The Russian labor force, amounting to nearly 76 million workers in 2009, is undergoing tremendous changes. Although well educated and skilled, it is largely mismatched to the rapidly changing needs of the Russian economy. Official unemployment dropped to its lowest rate of 5.4% in May 2008, and labor shortages appeared in some high-skilled job markets. The economic crisis that began in late 2008, however, quickly reversed this trend and the ranks of unemployed swelled to an International Labor Organization (ILO)-estimated 8.2% in 2009; 1.8 million Russian lost their jobs in the first quarter of 2009 alone. Unemployment, still at more than 8% in the first quarter of 2010, is highest among women and young people and shows signs of remaining near that level throughout the year, according to a World Bank report. Following the 1991 collapse of the Soviet Union and the economic dislocation it engendered, the standard of living fell dramatically. Real disposable incomes then doubled between 1999 and 2009, and experts estimate that the middle class constitutes approximately one-fourth of the population. The economic crisis, however, interrupted this trend, as real disposable incomes grew by only 1.9% in 2009 and wages fell by 2.8% during the same period. The stock of wage arrears, which peaked during the crisis at almost 9 billion rubles, had fallen by almost half by February 2010. Government anti-crisis measures to bolster wages, pensions, and other benefits helped reduce the poverty rate in 2009 to an estimated 14%, bringing the number of people living below the subsistence minimum (equivalent to about $169 per month) to below 20 million, and the World Bank estimates a return to the pre-crisis level of 12.5% in 2010.
Moscow is Russia's capital and largest city. Moscow is also increasingly important as an economic and business center; it has become Russia's principal magnet for foreign investment and business presence. Its cultural tradition is rich, and there are many museums devoted to art, literature, music, dance, history, and science, as well as hundreds of churches and dozens of notable cathedrals.
The second-largest city in Russia is St. Petersburg, which was established by Peter the Great in 1703 to be the capital of the Russian Empire as part of his Western-looking reforms. The city was called Petrograd during World War I and Leningrad after 1924. In 1991, as the result of a city referendum, it was renamed St. Petersburg. Under the tsars, the city was Russia's cultural, intellectual, commercial, financial, and industrial center. After Lenin moved the capital back to Moscow in 1918, the city's political significance declined, but it remained a cultural, scientific, and military-industrial center. The Hermitage, formerly the Winter Palace of the tsars, is one of the world's great fine arts museums.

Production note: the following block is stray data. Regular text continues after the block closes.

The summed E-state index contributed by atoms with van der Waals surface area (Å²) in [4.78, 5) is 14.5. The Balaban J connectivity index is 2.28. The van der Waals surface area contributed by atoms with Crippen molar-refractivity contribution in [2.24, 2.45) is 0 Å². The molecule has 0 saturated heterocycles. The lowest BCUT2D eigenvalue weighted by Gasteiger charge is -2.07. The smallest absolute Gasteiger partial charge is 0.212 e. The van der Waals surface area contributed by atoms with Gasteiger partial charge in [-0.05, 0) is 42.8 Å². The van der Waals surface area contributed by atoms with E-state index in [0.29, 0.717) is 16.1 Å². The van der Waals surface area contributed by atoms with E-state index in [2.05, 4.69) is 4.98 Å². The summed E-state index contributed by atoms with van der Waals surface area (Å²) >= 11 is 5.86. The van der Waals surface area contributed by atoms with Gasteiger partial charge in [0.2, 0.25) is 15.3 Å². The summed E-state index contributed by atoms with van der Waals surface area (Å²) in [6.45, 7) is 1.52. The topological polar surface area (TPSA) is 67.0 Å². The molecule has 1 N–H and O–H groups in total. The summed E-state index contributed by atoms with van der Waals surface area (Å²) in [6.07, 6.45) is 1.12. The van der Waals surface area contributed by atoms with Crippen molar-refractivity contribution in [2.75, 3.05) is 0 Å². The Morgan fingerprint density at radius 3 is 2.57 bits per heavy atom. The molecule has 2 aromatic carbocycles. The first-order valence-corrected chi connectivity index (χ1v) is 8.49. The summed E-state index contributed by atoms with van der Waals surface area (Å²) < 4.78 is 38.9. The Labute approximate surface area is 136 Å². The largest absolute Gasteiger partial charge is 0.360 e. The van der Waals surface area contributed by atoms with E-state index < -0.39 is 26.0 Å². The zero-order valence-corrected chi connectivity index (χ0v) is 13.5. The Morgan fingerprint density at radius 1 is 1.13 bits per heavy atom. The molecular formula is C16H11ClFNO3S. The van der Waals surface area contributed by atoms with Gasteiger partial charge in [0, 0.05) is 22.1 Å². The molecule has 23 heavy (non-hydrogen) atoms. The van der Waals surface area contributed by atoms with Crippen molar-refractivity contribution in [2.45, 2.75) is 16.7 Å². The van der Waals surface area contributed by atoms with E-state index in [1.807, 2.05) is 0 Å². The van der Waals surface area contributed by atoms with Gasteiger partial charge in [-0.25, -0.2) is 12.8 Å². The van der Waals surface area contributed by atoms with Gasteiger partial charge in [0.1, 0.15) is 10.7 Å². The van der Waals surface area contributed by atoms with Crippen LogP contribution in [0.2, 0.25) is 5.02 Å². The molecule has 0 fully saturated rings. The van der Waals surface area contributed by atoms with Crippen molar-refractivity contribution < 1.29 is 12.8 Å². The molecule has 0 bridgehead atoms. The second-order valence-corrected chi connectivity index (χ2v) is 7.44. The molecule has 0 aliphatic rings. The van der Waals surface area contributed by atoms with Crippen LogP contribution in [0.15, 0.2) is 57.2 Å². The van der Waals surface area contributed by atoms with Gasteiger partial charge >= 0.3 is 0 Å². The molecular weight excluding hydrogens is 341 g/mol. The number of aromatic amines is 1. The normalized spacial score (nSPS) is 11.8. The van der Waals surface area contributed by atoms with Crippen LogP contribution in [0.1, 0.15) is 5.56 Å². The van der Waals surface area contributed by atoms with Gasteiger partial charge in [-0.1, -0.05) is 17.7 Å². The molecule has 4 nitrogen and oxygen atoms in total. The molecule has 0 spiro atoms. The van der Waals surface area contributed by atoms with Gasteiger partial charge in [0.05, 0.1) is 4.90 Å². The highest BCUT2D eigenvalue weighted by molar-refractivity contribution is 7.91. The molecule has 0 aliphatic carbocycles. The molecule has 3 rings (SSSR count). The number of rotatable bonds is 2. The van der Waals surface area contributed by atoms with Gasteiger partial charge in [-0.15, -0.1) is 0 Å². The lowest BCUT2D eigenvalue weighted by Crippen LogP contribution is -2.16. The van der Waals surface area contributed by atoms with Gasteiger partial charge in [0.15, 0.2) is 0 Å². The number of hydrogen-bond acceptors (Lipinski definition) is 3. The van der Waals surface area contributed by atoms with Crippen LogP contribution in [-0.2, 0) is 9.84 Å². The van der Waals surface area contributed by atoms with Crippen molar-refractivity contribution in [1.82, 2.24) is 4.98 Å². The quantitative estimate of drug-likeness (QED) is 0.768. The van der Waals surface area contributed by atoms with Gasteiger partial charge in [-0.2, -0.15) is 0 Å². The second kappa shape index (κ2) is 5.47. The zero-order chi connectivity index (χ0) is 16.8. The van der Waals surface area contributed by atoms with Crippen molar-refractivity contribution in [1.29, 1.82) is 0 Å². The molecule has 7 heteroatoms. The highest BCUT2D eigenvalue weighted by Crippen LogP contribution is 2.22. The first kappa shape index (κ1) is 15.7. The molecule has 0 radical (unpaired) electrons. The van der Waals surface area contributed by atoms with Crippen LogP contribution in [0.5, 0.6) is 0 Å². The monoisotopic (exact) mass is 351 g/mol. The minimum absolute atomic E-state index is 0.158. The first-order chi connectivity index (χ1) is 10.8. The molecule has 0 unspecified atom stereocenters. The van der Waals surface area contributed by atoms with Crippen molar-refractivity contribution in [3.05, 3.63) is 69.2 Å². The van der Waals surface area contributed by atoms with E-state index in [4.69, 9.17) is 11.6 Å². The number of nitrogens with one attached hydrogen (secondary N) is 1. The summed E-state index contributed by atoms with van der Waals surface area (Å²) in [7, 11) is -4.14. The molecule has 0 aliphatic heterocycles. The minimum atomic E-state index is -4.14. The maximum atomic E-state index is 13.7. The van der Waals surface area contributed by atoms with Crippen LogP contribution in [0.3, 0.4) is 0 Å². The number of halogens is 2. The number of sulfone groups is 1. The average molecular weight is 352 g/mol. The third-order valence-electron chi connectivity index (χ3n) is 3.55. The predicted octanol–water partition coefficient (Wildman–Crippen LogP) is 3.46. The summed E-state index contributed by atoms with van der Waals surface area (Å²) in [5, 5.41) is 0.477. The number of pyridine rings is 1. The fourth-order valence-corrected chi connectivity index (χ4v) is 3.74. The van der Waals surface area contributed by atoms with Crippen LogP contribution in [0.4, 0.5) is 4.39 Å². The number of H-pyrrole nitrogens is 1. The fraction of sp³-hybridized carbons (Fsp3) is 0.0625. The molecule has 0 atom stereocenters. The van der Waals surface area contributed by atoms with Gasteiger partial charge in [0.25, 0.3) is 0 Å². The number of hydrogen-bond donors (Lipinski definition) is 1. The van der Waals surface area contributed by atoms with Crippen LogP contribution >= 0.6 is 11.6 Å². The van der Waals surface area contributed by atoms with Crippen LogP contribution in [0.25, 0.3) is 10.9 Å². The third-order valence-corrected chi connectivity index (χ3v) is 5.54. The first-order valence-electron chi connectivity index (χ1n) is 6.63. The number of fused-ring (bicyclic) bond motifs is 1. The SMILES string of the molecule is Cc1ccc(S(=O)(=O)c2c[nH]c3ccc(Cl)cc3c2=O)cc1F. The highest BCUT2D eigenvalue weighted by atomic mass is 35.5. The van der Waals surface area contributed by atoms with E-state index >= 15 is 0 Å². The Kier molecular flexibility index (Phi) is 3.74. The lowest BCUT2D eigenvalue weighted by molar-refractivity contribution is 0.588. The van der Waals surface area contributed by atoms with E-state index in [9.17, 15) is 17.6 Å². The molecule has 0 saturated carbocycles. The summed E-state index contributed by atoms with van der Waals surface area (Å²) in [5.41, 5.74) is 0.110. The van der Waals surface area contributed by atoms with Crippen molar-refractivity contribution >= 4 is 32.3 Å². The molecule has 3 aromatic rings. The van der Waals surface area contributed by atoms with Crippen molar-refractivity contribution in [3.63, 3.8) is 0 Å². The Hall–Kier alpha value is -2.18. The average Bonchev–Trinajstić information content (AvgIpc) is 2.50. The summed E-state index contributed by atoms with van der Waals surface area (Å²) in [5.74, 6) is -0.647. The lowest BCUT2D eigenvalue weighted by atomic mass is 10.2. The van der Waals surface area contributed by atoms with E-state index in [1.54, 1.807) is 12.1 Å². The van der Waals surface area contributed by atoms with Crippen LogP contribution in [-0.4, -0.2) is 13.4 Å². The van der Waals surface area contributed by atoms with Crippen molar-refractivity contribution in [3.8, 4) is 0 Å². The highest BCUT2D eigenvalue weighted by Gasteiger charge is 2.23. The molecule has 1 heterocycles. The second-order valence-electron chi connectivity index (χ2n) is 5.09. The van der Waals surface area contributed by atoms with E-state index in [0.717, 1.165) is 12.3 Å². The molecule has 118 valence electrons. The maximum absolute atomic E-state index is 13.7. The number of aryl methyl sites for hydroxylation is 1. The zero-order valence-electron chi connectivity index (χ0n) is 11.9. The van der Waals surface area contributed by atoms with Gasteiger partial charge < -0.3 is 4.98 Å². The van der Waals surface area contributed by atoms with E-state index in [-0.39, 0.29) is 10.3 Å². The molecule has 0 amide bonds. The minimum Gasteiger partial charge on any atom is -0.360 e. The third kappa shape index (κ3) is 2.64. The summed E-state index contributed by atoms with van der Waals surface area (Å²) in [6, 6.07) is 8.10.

Russia has an area of about 17 million square kilometers (6.5 million sq. mi.); in geographic terms, this makes Russia the largest country in the world by more than 2.5 million square miles. But with a population density of about 22 persons per square mile (9 per sq. km.), it is sparsely populated, and most of its residents live in urban areas.
Although human experience on the territory of present-day Russia dates back to Paleolithic times, the first lineal predecessor of the modern Russian state was founded in 862. The political entity known as Kievan Rus was established in Kiev in 962 and lasted until the 12th century. In the 10th century, Christianity became the state religion under Vladimir, who adopted Greek Orthodox rites. Consequently, Byzantine culture predominated, as is evident in much of Russia's architectural, musical, and artistic heritage. Over the next centuries, various invaders assaulted the Kievan state and, finally, Mongols under Batu Khan destroyed the main population centers except for Novgorod and Pskov in the 13th century and prevailed over the region until 1480. Some historians believe that the Mongol period had a lasting impact on Russian political culture.
In the post-Mongol period, Muscovy gradually became the dominant principality and was able, through diplomacy and conquest, to establish suzerainty over European Russia. Ivan III (1462-1505) referred to his empire as "the Third Rome" and considered it heir to the Byzantine tradition. Ivan IV (the Terrible) (1530-1584) was the first Russian ruler to call himself tsar. He pushed Russian eastward with his conquests but his later reign was marked by the cruelty that earned him his familiar epithet. He was succeeded by Boris Godunov, whose reign commenced the so-called Time of Troubles. Relative stability was achieved when Michael Romanov established the dynasty that bore his name in 1613.